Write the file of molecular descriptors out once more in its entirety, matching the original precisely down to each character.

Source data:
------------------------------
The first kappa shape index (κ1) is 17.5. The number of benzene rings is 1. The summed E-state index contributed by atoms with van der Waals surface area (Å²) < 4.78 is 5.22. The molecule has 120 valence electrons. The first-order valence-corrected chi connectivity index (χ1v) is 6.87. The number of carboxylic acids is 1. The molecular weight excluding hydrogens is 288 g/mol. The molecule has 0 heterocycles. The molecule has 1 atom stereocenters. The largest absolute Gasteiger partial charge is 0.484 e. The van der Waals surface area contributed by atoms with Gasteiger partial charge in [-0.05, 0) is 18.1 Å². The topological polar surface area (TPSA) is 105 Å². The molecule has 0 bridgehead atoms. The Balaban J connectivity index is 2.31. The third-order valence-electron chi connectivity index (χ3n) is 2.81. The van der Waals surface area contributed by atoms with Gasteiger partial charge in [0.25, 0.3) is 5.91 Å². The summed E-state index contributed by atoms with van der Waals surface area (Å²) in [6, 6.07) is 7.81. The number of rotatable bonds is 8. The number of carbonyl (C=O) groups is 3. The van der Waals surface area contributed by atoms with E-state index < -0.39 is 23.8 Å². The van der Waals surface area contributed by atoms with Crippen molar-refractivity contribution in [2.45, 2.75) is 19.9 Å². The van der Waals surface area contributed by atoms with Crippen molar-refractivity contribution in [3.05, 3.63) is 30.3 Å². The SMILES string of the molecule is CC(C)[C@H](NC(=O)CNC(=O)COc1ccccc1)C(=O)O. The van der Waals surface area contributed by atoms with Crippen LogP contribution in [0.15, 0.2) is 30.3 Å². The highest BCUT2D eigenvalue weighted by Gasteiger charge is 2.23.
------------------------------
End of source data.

The first kappa shape index (κ1) is 17.5. The number of benzene rings is 1. The summed E-state index contributed by atoms with van der Waals surface area (Å²) < 4.78 is 5.22. The molecule has 120 valence electrons. The first-order valence-corrected chi connectivity index (χ1v) is 6.87. The number of carboxylic acids is 1. The molecular weight excluding hydrogens is 288 g/mol. The molecule has 0 heterocycles. The molecule has 1 atom stereocenters. The largest absolute Gasteiger partial charge is 0.484 e. The van der Waals surface area contributed by atoms with Gasteiger partial charge in [-0.05, 0) is 18.1 Å². The topological polar surface area (TPSA) is 105 Å². The molecule has 0 bridgehead atoms. The Balaban J connectivity index is 2.31. The third-order valence-electron chi connectivity index (χ3n) is 2.81. The van der Waals surface area contributed by atoms with Gasteiger partial charge in [0.25, 0.3) is 5.91 Å². The summed E-state index contributed by atoms with van der Waals surface area (Å²) in [6, 6.07) is 7.81. The number of rotatable bonds is 8. The number of carbonyl (C=O) groups is 3. The van der Waals surface area contributed by atoms with E-state index < -0.39 is 23.8 Å². The van der Waals surface area contributed by atoms with Crippen molar-refractivity contribution in [2.45, 2.75) is 19.9 Å². The van der Waals surface area contributed by atoms with Crippen molar-refractivity contribution in [3.05, 3.63) is 30.3 Å². The SMILES string of the molecule is CC(C)[C@H](NC(=O)CNC(=O)COc1ccccc1)C(=O)O. The van der Waals surface area contributed by atoms with Crippen LogP contribution in [0.15, 0.2) is 30.3 Å². The highest BCUT2D eigenvalue weighted by Gasteiger charge is 2.23.